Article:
caption bar – no further functions yet – if you see the sign go back to and download the next release.
Outstanding commits:

– Start with Windows and Resume from hibernate/standby
– Stop without exit
– DO260 A/B and signal strength processing for HTTP server
– Improve Mode-S and Mode A/C decoder
– Complete autoupdate
– Log file selection from config dialog
– MLAT counter accuracy
– Renovate SISEX design

Well I downloaded it and fired it up and can report a much improved performance, with the promise of even more to come from the sound of it, just not sure my ageing PC is going to keep up!

My video detailing the construction of my collinear has also been featured on and has now received quite a few views and I can report it is still performing magnificently.

Video – making the ADS-B collinear antenna

I posted earlier in the month about using the inexpensive RTL-SDR dongles with some free software to create a virtual radar system.

I mentioned about how I had built an inexpensive collinear antenna out of coax to improve my reception, both in range and message rate.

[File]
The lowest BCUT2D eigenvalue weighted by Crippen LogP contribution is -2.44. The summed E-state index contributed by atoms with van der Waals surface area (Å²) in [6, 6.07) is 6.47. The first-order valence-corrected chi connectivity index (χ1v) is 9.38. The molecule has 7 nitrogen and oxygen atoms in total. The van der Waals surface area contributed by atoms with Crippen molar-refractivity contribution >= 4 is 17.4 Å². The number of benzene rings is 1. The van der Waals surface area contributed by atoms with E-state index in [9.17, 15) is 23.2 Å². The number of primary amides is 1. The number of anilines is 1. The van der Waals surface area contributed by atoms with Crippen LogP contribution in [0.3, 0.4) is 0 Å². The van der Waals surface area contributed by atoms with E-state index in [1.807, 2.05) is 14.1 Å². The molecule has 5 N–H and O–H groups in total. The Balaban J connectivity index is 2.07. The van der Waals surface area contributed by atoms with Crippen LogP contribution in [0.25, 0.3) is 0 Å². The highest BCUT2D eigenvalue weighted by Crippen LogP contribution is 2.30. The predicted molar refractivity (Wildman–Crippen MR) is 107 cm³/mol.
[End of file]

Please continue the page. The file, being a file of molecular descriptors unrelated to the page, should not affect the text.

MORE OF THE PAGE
I made a video detailing the construction, the original plans can be found at 

Anyway here is the video, I hope it encourages people to have a go.

Video – From OSCAR 1 to Mars and Beyond

Mentioned on the AMSat-UK website is a fascinating video detailing the history of Amateur Radio Satellites

From OSCAR 1 to Mars and beyond
Amateur Space Exploration — The last 50 years, now, and the future

Radio amateurs have been building and operating satellites for almost fifty years now, and we are aiming for more. In this talk, I’ll present who AMSAT is, what we have achieved in the last fifty years, and what we are working on now.

Back in the 1960’s, radio amateurs seized the opportunity of launching a satellite into space. It would not be the only one; we are approaching OSCAR 70 now. Building satellites has always been challenging and involves using technology in creative ways. I’ll cover some of the more fascinating cases, including some lessons learned during the process. In addition to the satellites in earth orbit, we are also aiming for Mars, and I’ll show what are doing to get there.

Speaker: Mario Lorenz
Event: Chaos Communication Camp 2011 (CCCamp 2011) of the Chaos Computer Club [CCC]
Location: Luftfahrtmuseum Finowfurt, Museumstr. 1, 16244 Schorfheide near Berlin, Germany

Digital8 – Digital Obsolescence

I suspect like many people I have numerous boxes of camcorder video tapes acquired over the years, some are the older 8mm video format and the later ones being Digital 8mm. Many of the videos are recordings of me running my dogs in agility competitions and others are the normal holiday type, obviously they all have a strong sentimental value.